One of my criteria as a wee lad with regards to purchasing a comic was firmly entrenched in whether a book featured either monsters or dinosaurs, so I did run across Devil Dinosaur a couple of times in my earliest comic-reading days. My initial exposure was actually from the character’s guest appearance in two issues of the Marvel Godzilla series. Shortly thereafter I managed to find a copy of the eighth issue of Devil Dinosaur at a garage sale (keep in mind that this was back before specialty comic shops were commonplace, so for a kid living out in the suburbs, selection was limited to whatever showed up at flea markets and variety stores). As such, my reason for picking up this new collection was out of pure nostalgic curiosity, but I was happy to find that it still holds up as an entertaining read.
In a nutshell, the book’s strength comes from its own enthusiastic insanity. The central character, Devil, is an infant Tyrannosaurus who survives being burned to death (a side effect of the ordeal is that his skin is now red instead of green) by a group of malevolent, furry Neanderthals. The injured dinosaur is found by the similarly hirsute, but friendly “Moon Boy” who helps to nurse the creature back to health. Within a short time, Devil reaches his full, mature size and returns his benefactor’s kindness by acting as a companion and guardian. Good thing too, as the pair quickly run into all manner of adversity: evil cavemen, giants, alien invaders, enormous ants and time warps. Even beyond said high-concept story elements, Kirby clearly approached the material not terribly concerned about historical or biological realism, as all the dinosaurs (even the herbivorous ones) are drawn as razor-toothed monsters that engage in over-the-top, hyper-kinetic brawls worthy of a superhero book. However, this further supports the overall surreal experience of Devil Dinosaur, which is ultimately what makes the comic fun.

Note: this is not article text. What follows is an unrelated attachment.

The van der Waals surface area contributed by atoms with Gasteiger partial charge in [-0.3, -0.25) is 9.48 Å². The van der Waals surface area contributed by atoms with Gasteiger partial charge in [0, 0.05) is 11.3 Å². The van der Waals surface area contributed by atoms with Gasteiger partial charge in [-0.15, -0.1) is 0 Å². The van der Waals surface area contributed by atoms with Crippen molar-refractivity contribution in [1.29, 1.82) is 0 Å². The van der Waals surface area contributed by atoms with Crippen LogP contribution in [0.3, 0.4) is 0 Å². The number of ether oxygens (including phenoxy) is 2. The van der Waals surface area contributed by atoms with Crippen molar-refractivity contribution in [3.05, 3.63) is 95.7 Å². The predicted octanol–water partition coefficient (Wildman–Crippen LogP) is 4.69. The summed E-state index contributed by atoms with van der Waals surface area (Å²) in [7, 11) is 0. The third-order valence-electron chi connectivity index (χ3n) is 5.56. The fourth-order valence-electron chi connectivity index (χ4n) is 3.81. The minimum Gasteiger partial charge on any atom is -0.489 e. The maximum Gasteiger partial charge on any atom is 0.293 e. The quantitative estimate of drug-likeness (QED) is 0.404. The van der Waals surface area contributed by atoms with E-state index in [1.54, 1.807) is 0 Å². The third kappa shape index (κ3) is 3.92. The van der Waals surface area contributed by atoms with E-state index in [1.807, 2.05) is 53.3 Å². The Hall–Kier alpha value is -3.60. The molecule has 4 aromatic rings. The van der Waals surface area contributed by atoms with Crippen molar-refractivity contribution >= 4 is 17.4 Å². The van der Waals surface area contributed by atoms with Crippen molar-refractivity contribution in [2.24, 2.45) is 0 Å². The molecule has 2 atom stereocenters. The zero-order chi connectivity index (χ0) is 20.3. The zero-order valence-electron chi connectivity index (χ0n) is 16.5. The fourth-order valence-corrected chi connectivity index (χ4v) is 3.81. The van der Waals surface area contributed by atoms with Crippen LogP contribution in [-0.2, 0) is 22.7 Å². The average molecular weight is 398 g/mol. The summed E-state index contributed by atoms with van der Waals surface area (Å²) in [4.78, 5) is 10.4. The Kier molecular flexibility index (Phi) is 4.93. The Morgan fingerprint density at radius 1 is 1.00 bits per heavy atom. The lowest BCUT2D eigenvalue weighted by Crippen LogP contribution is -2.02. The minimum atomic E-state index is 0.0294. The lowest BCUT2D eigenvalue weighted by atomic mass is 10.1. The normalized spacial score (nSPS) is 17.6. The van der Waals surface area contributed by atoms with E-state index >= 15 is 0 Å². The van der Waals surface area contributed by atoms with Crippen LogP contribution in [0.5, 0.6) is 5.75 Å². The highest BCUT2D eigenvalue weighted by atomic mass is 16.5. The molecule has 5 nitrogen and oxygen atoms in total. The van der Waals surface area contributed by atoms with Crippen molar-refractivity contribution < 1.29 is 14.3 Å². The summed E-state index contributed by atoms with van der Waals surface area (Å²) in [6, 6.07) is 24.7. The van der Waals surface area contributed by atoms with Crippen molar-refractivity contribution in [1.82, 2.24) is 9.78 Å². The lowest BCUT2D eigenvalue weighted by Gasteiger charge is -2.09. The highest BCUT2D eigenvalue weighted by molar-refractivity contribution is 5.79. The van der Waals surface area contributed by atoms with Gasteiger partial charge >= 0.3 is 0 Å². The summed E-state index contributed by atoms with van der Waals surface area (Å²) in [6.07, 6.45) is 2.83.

Now it's not as if this book isn’t without its flaws. The writing feels like something out of the 1960’s (despite being made in the 70’s), rife with plentiful amounts of unnecessary exposition and clunky dialogue. It’s also not hard to see why the series lasted only a mere nine issues, as the episodic set-up and gimmicky stories were wearing thin by the end of the run. However, by collecting the comic’s entirety into a singular volume, the format has inadvertently created an enjoyable, self-contained novella that begins and ends satisfactorily without overstaying its welcome.
An entertaining 4 out of 5.